Little Wolf

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Little Wolf/Little Coyote in Fort Laramie, in May 1868.

Little Wolf (Cheyenne: Ó'kôhómôxháahketa, sometimes transcribed Ohcumgache or Ohkomhakit, more correctly translated Little Coyote, c.1820—1904) was a Northern Só'taeo'o Chief and Sweet Medicine Chief of the Northern Cheyenne. He was known as a great military tactician and led a dramatic escape from confinement in Oklahoma back to the Northern Cheyenne homeland in 1878, known as the Northern Cheyenne Exodus.


Born in present-day Montana, by the mid-1840s, Little Wolf had become a prominent chieftain of the Northern Cheyenne, leading a group of warriors called the "Elk Horn Scrapers" during the Northern Plains Wars. He fought in Red Cloud's War, the war for the Bozeman Trail, which lasted from 1866 to 1868. As chief, he signed the Treaty of Fort Laramie.

He was chosen one of the "Old Man" chiefs among the Council of Forty-four, a high honor in traditional Cheyenne culture. He was also chosen as Sweet Medicine Chief, bearer of the spiritual incarnation of Sweet Medicine, a primary culture hero and spiritual ancestor of the Cheyenne. Because of this honorary title, he was expected to be above anger, as well as concerned only for his people and not for himself.


He was not present at the Battle of the Little Bighorn, but played a part before and after the battle. Some scouts from his camp apparently found some food left behind by Custer's attack force, and were observed by U.S. military scouts. This fact was reported to Custer, who incorrectly assumed he had been discovered by the main camp of Sioux and Cheyenne on the Little Bighorn, and urgently pressed on with his attack, trying to prevent the escape of the Indians. After the battle, Little Wolf arrived and was detained and almost killed by the angry Sioux, who suspected he was scouting for the whites. Only his fierce denial of complicity in the attack and the support of his fellow Northern Cheyenne present during the fighting saved him from harm.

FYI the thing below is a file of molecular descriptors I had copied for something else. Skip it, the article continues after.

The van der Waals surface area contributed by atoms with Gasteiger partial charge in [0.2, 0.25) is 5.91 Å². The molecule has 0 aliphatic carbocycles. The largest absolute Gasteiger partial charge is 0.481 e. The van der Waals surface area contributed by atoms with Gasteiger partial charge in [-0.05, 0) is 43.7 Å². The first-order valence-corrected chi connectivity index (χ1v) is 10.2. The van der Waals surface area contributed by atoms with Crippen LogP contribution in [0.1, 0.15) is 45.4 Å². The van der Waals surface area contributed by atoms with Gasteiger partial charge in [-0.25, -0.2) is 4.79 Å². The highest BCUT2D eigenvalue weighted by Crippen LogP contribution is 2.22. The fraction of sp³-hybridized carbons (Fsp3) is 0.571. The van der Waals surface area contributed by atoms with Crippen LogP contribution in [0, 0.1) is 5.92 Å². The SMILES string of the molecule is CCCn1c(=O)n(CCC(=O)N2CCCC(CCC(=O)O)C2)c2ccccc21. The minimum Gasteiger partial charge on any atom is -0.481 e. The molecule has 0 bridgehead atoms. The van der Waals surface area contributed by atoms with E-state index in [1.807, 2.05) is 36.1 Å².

Defeat and exile[edit]

In November 1876, the bands of Little Wolf and Dull Knife camped on the Red Fork of the Powder River in Wyoming Territory. In the early morning of November 25, units of the Second, Third, and Fifth U.S. Cavalry commanded by Colonel Ranald S. Mackenzie attacked. The Cheyennes were defeated, and Little Wolf and Dull Knife surrendered. In 1877, the Bureau of Indian Affairs decided to send Little Wolf, Dull Knife, and their people to the Darlington Agency in Indian Territory.[1]

Escape from Indian Territory[edit]

Little Coyote (Little Wolf) and Morning Star (Dull Knife), Chiefs of the Northern Cheyennes

Following the defeat of Dull Knife and Little Wolf by Col. Ranald S. Mackenzie at the Dull Knife Fight in November 1876, Little Wolf and Dull Knife surrendered.[2] They were forced onto a reservation in Oklahoma's Indian Territory. The Northern Cheyennes found life at Darlington Agency intolerable. Malaria and other diseases plagued them, and the agency failed to provide sufficient medical supplies, beef rations, or winter clothing. Forty-one people died that winter. Little Wolf and Dull Knife requested permission to return with their people to Montana, but agent John DeBras Miles and the Indian Bureau repeatedly denied their requests.[1] In September 1878, Little Wolf and Dull Knife led almost 300 Cheyenne from their reservation near Fort Reno, Oklahoma, through Kansas, Nebraska, and the Dakota Territory into the Montana Territory, their ancestral home.

During the journey, they managed to elude the U.S. cavalry units which were trying to capture them. The two groups split up after reaching Nebraska, and while Dull Knife's party was eventually forced to surrender near Fort Robinson, those in Little Wolf's group made their way to Montana where they were finally allowed to remain. [3][4][5]